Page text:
Long Grass for Nature 2020

Let's Grow Long Grass for Nature

Let's go a bit wild on our lawns, greens and verges

To increase biodiversity, we’d like to encourage people in Penrith and Eden District to let their grass grow longer during the summer - lawns, verges and common areas such as village greens.

  • What will appear on your new mini-meadow? Daisies, dandelions, buttercups and more?
  • Gardens are important places for wildlife and plants to live.
  • You can provide a safe haven for bees, butterflies and the rest of the natural ecosystem.
  • You can make it even better by planting some suitable native wild flowers and by providing wild areas, a pond and trees.
  • Relax in your living lawn - colourful and full of life!
  • Keep a count of what flowers grow and the insects you see - tell us what you see please.
  • Maureen's lawn and flower beds
  • An Oxeye daisy with visiting insect
  • Mouse ear hawkweed
  • Autumn hawkbit leaves
  • Clover on Bomby Green
  • A Green-veined white butterfly on Bomby Green
  • Yellow rattle going to seed on Bomby Green
  • Ragwort is brilliant for pollinators
  • You might get some interesting visitors - a hare!
  • Knapweed

Show and Tell!

Long grass may look untidy sometimes - but untidiness is great. And nettles are very good for wildlife - and you can eat the young leaves.

Your neighbours will understand if you explain - use a sign like this -

Come to one of our workshops to make up your own sign!

Or make a Blue Campaign heart to put in the ground instead.

Long grass for nature sign

No Mow May, June and July!

We're asking everyone with a lawn in Eden District to let the grass grow long over the summer. This will give more chances for insects and pollinators to live right next to you.

Many friends of PACT already do this and they have wonderful spaces that are a joy to see and explore in the summer.

Maureen in Penrith says: We do mow some pathways through the wilderness, and round the edges of the borders. The wild flowers change from year to year depending on how it reseeds and as you walk along the paths the humming of the bees is deafening!

Jaki at Blencarn says: "We have a patch that we've let grow wild for several years, to hopefully build up the layers of grass there, so that rodents can live there, which in turn helps owls. We attracted a hare to live there last summer!"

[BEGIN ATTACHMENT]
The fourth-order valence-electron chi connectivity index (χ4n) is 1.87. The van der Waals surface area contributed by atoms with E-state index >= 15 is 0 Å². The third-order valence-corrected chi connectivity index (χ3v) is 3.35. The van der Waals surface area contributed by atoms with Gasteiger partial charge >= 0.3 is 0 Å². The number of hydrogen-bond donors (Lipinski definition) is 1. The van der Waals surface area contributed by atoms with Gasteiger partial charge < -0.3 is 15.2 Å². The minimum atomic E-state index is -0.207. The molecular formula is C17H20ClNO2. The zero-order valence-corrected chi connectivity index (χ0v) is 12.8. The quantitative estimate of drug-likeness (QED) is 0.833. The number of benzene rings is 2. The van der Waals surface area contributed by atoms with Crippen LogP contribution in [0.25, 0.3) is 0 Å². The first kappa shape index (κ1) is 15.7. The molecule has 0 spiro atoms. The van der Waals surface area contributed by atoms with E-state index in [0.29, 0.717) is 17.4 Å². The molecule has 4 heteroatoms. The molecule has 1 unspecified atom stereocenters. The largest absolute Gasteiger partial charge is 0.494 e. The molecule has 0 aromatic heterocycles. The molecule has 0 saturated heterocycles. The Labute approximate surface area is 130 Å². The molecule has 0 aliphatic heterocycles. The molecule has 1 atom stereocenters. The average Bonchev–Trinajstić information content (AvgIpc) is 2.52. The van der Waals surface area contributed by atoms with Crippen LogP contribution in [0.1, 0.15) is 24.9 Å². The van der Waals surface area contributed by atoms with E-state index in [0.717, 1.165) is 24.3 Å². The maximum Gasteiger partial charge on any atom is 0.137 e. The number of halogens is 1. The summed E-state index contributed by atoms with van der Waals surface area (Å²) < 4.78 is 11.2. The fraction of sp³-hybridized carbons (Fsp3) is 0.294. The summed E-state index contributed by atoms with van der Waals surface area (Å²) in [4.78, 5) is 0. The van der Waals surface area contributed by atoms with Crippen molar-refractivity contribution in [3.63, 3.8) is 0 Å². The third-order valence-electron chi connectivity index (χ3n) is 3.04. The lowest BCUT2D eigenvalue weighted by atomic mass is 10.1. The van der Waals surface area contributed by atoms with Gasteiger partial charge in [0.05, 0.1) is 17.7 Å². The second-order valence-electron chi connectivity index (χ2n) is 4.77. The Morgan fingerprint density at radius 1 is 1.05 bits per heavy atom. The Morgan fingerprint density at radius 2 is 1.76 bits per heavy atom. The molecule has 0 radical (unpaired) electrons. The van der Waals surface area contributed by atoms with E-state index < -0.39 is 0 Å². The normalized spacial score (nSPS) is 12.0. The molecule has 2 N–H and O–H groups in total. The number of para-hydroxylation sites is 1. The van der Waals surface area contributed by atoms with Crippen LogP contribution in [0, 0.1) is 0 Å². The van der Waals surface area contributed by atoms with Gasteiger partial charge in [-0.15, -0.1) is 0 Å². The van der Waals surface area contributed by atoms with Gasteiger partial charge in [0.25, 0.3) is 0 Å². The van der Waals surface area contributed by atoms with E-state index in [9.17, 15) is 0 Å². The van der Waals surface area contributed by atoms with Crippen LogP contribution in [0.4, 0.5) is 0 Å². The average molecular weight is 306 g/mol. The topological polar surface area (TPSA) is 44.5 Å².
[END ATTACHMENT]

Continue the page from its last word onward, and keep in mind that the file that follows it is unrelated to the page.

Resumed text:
Maureen's lovely garden with wildflower lawn and pond

Citizen Science

Why not try to identify your flowers and insects?

Do come along to the Get Cumbria Buzzing talk in Penrith on Friday 13th March at 7:30pm

Identifying sneezewort

Community spaces can also help nature

We're also asking parishes to make space for nature on their greens and verges.

  • Greens are lovely with wild flowers, so cut the grass only once or twice a year, and remove the mowings.
  • Leave paths for everyone to explore your patch, even when it's wet.
  • You can sow native wild flowers such as Yellow rattle, Betony and Oxeye daisy.

Bomby Green (pictured) at Bampton near Haweswater has been managed by its commoners as a wildflower meadow since 2009. They had help at the start from Cumbria Wildlife Trust's Hay Meadow Project. It is now a valued resource that looks great all year round and provides plenty of good habitat for insects.

Bomby Green wild flower meadow

Verges are vital wildlife corridors

Road verges are good places for nature even though they are right next to the traffic.

Verges are vital wildlife corridors

More information

  • Various local councils have declared Climate and Ecological emergencies. More info about the ecological emergency.
  • UN scientists say: "Nature is declining globally at rates unprecedented in human history - and the rate of species extinctions is accelerating, with grave impacts on people around the world now likely."
  • "In the UK, numbers of butterflies of the 'wider countryside' fell in abundance by an estimated 46% between 1976 and 2017," and "habitat specialists fell more markedly, by 77% over the same period"
  • "Nationally, 23 bee and flower-visiting wasp species have gone extinct in the UK since 1850"